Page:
LONDON--Augmented Reality (AR) is the process of layering computer generated graphics on top of real world environments, either directly or indirectly through a tablet or cell phone. The technology provides a live direct or indirect view of a physical real-world environment whose elements are augmented by virtual computer-generated imagery, or in other words, it’s what the world would look like with the Internet layered on top of it.
AR provides an extra layer of viewable, clickable and searchable data on top of either video or still life, through the camera lens and screens of consumer hand held devices, effectively blurring the lines between the real and the imagined.
Meant to create an immersive experience, the technology can even be taken so far as to add elements like graphics, sounds, haptic feedback and even in some cases smell as an added layer. As a result, the technology has found applications across a wide range of industries, from military to tourism, to gaming and education.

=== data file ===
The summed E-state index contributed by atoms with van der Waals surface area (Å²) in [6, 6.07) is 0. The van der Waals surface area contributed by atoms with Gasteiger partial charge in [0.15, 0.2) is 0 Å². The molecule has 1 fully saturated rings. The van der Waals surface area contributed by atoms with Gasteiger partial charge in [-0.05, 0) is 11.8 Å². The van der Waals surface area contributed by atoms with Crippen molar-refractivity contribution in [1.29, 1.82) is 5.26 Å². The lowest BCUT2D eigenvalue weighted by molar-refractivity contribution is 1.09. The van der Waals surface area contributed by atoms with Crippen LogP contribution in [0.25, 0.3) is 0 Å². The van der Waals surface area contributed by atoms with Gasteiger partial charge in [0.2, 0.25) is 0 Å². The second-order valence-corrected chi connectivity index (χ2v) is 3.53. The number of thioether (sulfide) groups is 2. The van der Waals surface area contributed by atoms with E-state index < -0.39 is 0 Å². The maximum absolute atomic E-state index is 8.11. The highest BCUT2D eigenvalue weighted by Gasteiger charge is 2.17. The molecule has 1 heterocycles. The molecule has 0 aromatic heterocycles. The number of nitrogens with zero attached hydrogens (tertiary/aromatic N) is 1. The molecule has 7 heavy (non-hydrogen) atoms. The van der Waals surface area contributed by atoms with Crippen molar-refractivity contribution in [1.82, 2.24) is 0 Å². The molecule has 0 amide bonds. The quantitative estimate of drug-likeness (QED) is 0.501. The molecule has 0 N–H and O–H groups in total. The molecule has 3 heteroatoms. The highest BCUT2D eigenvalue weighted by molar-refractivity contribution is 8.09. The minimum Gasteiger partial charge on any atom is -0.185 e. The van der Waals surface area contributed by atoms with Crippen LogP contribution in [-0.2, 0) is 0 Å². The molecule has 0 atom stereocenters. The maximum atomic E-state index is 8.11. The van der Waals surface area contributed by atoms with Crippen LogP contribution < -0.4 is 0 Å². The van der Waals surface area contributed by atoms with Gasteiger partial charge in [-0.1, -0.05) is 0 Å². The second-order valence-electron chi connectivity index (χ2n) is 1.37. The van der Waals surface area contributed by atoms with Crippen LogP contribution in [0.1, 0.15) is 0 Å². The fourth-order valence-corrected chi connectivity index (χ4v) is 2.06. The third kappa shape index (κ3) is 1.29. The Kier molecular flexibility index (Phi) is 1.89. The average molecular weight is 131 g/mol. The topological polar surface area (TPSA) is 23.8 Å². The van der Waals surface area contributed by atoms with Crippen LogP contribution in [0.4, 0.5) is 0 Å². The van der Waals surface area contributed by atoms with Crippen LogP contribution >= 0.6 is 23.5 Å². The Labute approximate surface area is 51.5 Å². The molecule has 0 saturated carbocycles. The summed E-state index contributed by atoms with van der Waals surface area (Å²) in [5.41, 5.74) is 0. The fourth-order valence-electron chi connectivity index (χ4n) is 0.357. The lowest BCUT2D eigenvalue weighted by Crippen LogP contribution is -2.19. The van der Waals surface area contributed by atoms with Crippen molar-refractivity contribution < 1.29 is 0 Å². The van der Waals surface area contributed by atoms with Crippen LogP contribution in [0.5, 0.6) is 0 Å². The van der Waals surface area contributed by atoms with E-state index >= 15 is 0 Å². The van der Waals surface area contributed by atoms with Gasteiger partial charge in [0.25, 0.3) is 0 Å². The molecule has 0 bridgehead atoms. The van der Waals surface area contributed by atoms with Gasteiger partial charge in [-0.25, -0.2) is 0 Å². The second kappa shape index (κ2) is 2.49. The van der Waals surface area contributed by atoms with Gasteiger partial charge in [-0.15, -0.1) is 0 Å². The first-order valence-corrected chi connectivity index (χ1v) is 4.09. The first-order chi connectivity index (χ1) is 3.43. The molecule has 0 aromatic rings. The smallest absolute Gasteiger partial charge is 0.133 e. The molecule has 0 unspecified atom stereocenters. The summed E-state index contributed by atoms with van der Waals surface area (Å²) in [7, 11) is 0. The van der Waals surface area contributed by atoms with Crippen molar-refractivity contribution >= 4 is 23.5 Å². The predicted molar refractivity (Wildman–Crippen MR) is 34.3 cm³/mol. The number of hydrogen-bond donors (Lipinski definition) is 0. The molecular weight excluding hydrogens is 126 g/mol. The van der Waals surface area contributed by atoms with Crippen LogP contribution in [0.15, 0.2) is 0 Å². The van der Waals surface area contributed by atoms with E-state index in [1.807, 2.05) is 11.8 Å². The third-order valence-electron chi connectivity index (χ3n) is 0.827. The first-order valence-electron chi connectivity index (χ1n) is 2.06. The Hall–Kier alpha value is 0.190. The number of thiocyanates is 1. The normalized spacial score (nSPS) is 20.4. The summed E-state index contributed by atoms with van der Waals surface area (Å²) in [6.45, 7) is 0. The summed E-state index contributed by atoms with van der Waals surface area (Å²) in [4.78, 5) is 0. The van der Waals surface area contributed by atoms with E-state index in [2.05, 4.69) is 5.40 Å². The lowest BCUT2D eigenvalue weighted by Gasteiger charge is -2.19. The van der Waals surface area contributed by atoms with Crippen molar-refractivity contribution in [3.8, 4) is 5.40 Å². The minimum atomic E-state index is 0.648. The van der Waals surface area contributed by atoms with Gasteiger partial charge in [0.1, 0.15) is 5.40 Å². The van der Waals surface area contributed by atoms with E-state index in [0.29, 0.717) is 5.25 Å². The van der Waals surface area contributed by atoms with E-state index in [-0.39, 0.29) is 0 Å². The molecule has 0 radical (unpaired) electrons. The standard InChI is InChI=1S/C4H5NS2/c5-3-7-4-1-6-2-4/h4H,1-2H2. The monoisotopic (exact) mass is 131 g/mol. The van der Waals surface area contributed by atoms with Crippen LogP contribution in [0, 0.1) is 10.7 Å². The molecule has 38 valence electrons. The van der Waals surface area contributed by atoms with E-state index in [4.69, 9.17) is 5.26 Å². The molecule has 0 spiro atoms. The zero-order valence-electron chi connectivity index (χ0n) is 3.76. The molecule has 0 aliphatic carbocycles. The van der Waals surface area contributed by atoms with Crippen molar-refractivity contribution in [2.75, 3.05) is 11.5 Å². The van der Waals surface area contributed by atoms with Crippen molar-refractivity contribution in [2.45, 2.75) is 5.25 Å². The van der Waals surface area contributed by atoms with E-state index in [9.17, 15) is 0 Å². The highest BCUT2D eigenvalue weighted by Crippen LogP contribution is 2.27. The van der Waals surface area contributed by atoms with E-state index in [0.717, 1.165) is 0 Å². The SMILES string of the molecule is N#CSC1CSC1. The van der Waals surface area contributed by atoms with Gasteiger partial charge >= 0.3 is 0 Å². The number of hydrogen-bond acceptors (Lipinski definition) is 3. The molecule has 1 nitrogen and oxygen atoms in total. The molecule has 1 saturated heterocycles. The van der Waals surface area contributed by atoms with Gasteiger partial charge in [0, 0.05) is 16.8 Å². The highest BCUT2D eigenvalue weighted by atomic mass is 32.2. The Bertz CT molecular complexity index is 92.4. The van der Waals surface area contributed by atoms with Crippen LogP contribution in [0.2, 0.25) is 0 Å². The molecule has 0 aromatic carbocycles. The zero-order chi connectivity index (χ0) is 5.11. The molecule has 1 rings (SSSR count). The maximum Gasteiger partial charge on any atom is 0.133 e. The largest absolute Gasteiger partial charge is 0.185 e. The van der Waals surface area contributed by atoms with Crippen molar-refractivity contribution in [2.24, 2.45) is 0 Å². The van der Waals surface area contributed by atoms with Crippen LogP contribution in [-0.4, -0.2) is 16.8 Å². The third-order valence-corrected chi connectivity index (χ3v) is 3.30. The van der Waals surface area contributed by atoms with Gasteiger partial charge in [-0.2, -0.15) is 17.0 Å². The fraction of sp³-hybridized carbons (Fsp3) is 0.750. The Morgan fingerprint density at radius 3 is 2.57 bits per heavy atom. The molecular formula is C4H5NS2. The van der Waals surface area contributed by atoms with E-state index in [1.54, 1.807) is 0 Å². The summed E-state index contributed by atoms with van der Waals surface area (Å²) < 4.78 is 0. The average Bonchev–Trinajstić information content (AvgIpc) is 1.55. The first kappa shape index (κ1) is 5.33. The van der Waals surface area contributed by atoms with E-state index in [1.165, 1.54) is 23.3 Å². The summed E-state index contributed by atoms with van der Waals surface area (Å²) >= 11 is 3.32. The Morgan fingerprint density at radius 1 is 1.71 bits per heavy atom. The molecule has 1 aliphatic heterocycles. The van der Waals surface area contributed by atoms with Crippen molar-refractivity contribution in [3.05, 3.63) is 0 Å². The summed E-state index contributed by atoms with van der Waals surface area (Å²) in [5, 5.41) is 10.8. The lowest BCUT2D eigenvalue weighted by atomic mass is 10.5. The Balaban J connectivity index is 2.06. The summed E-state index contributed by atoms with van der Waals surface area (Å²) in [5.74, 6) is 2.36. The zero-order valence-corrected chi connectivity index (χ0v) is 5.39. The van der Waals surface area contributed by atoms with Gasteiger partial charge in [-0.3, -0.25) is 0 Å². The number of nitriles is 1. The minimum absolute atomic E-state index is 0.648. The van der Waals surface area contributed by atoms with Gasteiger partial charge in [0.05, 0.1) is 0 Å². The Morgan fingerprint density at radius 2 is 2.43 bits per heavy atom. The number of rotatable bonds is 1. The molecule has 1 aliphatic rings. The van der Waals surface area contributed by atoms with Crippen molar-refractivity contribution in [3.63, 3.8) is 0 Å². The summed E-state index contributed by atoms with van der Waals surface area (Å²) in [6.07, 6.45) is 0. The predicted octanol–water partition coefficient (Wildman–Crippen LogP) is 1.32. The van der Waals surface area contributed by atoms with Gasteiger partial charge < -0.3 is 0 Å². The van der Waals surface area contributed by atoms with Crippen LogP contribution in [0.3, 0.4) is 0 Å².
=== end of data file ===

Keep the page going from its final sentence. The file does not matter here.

Being able to superimpose graphics, audio and other sensory data over real life scenes has enabled developers to come up with all kinds of applications, from layered maps, to point-and-read restaurant reviews, historical trivia much more besides.
At MWC 2012, EE Times tracked down some of the leaders in the AR space to ask them what they saw in Augmented Reality and how they saw the industry progressing.
Check out the video below for more:
And here's another video we shot at MWC on Aurasmo's use of the technology:
David Patterson, known for his pioneering research that led to RAID, clusters and more, is part of a team at UC Berkeley that recently made its RISC-V processor architecture an open source hardware offering. We talk with Patterson and one of his colleagues behind the effort about the opportunities they see, what new kinds of designs they hope to enable and what it means for today’s commercial processor giants such as Intel, ARM and Imagination Technologies.